Don’t fall for these myths: Tips to succeed with your start-up

Start-up myths: Catherine Wijnberg, CEO and founder at Fetola. Photo: Supplied/Ventureburn
Catherine Wijnberg, CEO and founder at Fetola. Photo: Supplied/Ventureburn

Starting a business can be an intimidating endeavour, with many entrepreneurs feeling as though they need to have a perfect plan and a lot of money to succeed. However, Catherine Wijnberg, CEO and founder at Fetola, warns that there are many myths surrounding business start-ups that can hold people back from taking the leap.

Wijnberg breaks down eight common myths and provides advice for aspiring entrepreneurs to get started and succeed.

Myth #1: You can’t start a business without a business plan

While a business plan can be helpful for focusing your strategy and communicating your vision to others, it is not necessary to start a business. The most important thing is to take action and start testing your concept. Once you have gained some momentum and a better understanding of your market, you can develop a business plan to help guide your growth.

Myth #2: You need a lot of money to start a business

It’s true that some businesses require significant upfront investment, but many successful businesses have been started with little more than a laptop and a good idea. As a first-time entrepreneur, it may be difficult to secure financing, so it’s important to choose a business model that requires little to no capital to get started. Your first business can help you build a track record and experience that you can use to secure financing for future growth.

Myth #3: Only really clever people can start a business

Starting a business requires courage, a willingness to learn and grow, and the energy to keep pushing forward. People from all walks of life can successfully start and run a business, and there are many resources available to help you improve your business skills.

Myth #4: I am too young to start a business

There are many examples of successful young entrepreneurs, some even in primary school. Starting a business at a young age can provide valuable experience and lessons that can be used in future ventures.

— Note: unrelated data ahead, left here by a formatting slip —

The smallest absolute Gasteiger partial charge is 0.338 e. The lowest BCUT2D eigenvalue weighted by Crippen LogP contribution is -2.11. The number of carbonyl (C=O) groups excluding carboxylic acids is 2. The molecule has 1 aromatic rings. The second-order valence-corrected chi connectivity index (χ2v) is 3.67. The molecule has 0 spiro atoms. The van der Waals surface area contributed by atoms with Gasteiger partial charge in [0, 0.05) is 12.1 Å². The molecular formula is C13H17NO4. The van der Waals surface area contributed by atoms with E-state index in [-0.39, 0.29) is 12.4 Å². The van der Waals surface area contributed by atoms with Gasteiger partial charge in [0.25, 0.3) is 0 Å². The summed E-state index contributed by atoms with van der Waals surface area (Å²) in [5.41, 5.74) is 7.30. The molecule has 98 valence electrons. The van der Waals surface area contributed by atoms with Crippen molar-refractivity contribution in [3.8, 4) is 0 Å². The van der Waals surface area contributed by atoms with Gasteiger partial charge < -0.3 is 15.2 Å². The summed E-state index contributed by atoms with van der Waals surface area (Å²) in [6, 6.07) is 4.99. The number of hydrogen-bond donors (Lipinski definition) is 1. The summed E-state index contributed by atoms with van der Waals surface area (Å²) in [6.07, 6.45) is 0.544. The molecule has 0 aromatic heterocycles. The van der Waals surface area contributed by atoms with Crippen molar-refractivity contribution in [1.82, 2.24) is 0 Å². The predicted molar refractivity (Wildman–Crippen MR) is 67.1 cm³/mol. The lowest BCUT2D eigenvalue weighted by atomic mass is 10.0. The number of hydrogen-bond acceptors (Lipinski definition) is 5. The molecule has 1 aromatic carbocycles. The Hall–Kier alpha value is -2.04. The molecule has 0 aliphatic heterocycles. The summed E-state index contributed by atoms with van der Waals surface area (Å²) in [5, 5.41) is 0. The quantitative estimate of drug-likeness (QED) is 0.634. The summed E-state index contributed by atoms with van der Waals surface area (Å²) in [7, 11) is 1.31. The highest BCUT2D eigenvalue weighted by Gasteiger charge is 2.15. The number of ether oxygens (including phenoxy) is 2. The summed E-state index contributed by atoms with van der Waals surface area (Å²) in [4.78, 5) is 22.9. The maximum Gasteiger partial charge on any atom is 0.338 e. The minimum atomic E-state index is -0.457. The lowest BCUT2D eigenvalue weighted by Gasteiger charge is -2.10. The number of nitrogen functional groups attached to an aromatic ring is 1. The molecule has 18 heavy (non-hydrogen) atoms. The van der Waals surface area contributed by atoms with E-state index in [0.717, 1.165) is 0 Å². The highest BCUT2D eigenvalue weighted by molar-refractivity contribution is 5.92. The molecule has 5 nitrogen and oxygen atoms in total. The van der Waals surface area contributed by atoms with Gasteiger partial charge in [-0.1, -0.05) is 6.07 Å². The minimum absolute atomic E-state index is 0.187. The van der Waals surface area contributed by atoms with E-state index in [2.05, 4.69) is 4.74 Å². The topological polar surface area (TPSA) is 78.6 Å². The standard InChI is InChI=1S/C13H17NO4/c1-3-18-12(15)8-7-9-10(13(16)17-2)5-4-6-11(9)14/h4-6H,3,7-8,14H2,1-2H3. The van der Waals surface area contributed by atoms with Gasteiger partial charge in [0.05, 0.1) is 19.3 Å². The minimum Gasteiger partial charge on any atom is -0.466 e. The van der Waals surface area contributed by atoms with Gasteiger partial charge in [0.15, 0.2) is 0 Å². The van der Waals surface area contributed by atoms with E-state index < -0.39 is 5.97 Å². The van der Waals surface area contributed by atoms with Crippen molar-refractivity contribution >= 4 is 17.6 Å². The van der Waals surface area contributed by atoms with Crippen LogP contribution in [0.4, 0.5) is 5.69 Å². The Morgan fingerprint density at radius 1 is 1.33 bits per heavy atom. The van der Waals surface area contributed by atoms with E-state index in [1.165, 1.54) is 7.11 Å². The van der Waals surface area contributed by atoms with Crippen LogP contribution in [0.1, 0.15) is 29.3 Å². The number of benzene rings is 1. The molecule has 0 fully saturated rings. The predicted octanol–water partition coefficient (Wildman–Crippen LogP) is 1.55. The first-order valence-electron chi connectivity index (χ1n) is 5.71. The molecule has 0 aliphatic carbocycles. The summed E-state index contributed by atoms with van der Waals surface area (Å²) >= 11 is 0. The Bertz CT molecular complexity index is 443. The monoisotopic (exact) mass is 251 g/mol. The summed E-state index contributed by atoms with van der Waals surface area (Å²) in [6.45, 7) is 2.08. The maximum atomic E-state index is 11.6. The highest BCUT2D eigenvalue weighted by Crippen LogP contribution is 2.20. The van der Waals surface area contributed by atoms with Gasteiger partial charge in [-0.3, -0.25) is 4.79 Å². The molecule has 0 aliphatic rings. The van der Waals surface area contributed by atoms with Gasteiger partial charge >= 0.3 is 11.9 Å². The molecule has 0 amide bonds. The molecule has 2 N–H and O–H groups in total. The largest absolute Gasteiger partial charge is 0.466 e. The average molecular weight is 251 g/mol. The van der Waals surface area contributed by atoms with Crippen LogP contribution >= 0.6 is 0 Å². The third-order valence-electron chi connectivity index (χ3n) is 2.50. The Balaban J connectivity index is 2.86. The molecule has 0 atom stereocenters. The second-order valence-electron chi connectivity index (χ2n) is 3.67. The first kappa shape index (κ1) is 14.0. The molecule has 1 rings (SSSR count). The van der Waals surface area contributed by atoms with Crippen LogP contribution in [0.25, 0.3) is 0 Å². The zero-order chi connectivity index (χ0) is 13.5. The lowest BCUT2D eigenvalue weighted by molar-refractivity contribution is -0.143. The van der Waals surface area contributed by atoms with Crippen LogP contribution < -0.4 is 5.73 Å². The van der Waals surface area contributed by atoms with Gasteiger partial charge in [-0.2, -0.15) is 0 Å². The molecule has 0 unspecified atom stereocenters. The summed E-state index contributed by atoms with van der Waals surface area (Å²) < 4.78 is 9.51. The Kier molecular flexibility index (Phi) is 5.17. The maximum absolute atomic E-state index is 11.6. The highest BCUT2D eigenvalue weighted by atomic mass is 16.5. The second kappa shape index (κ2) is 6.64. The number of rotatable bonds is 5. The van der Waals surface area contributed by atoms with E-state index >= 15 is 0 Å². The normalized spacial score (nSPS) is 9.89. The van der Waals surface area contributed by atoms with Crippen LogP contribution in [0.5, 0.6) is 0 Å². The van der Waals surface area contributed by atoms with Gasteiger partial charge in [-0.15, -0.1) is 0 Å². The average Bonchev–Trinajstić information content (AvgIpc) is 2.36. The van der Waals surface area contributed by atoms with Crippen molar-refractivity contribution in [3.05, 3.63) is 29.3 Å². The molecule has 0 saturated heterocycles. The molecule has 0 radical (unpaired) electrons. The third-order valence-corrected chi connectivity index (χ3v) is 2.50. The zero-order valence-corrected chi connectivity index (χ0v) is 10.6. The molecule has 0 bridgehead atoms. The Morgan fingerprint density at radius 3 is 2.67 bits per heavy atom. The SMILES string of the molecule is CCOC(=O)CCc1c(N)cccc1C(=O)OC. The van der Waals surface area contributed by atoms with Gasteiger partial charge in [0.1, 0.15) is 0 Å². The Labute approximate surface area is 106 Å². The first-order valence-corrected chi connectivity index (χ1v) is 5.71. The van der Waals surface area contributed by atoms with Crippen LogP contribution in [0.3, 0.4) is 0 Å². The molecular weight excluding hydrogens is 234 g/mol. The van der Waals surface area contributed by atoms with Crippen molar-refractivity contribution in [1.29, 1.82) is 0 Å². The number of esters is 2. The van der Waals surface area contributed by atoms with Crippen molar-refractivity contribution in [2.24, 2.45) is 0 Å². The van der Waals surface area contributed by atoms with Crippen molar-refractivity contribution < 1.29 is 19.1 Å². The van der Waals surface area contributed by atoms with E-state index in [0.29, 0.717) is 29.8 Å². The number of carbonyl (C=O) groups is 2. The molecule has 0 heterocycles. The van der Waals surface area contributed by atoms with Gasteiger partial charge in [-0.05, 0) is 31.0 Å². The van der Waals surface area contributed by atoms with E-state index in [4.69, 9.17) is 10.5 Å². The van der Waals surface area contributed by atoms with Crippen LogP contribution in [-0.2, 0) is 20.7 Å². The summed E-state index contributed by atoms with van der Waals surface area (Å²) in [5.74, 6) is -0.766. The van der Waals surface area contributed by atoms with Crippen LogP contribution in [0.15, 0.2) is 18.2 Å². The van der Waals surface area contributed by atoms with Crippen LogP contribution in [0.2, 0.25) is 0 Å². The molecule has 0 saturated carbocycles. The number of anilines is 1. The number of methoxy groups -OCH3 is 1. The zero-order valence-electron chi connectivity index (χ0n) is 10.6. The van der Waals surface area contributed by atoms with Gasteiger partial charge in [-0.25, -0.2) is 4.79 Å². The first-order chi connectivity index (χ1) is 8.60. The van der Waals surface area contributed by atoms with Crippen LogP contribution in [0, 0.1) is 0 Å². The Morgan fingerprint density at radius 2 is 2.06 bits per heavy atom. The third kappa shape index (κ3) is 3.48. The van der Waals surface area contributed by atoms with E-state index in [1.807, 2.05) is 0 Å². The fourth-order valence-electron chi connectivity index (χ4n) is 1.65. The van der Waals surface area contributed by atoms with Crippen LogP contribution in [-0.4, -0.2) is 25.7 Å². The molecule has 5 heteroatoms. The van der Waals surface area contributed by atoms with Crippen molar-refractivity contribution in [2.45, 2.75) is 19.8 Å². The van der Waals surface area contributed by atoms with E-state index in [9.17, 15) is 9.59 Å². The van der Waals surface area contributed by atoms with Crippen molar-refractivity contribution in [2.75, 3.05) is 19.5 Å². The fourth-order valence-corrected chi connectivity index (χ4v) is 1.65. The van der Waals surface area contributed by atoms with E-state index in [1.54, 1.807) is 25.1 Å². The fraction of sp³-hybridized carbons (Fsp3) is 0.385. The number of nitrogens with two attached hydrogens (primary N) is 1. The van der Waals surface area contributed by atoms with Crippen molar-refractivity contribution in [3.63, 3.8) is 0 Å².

Myth #5: I am too old to start a business

Colonel Sanders famously started KFC at age 60, and there are many success stories of older entrepreneurs. Starting a business later in life can provide the opportunity to blend wisdom and experience with the energy and innovation of younger people.

Myth #6: You need specialist skills to start a business

While having specialised knowledge can certainly be helpful in certain industries, it is not necessary to start a business. As Emily van der Walt, a young entrepreneur who started a successful business selling pre-owned clothes on Instagram, discovered, sometimes all you need is a good product and a willingness to learn.

Myth #7: You need to live in a big town to start a business

While it may be easier to start a business in a larger city with a larger population, there are business opportunities to be found in smaller towns as well. Simply Bee, a natural product company that started in a tiny town in South Africa, is a great example of this.

Myth #8: All it takes is a good idea

While having a good idea is certainly important, it is not enough to guarantee success. Successful businesses require action and execution, and sometimes even a pivot in strategy along the way. It’s important to focus on putting your idea into action and making a profit from it.

In conclusion, it’s important to break down these myths and realise that starting a business is not as daunting as it may seem. While it certainly requires hard work and dedication, it is possible to start a successful business with little to no capital and no specialised knowledge. The most important thing is to take action, learn as you go, and keep pushing forward.

As Wijnberg puts it, “The one thing that all entrepreneurs have in common is the willingness to face the fear and do it anyway.”

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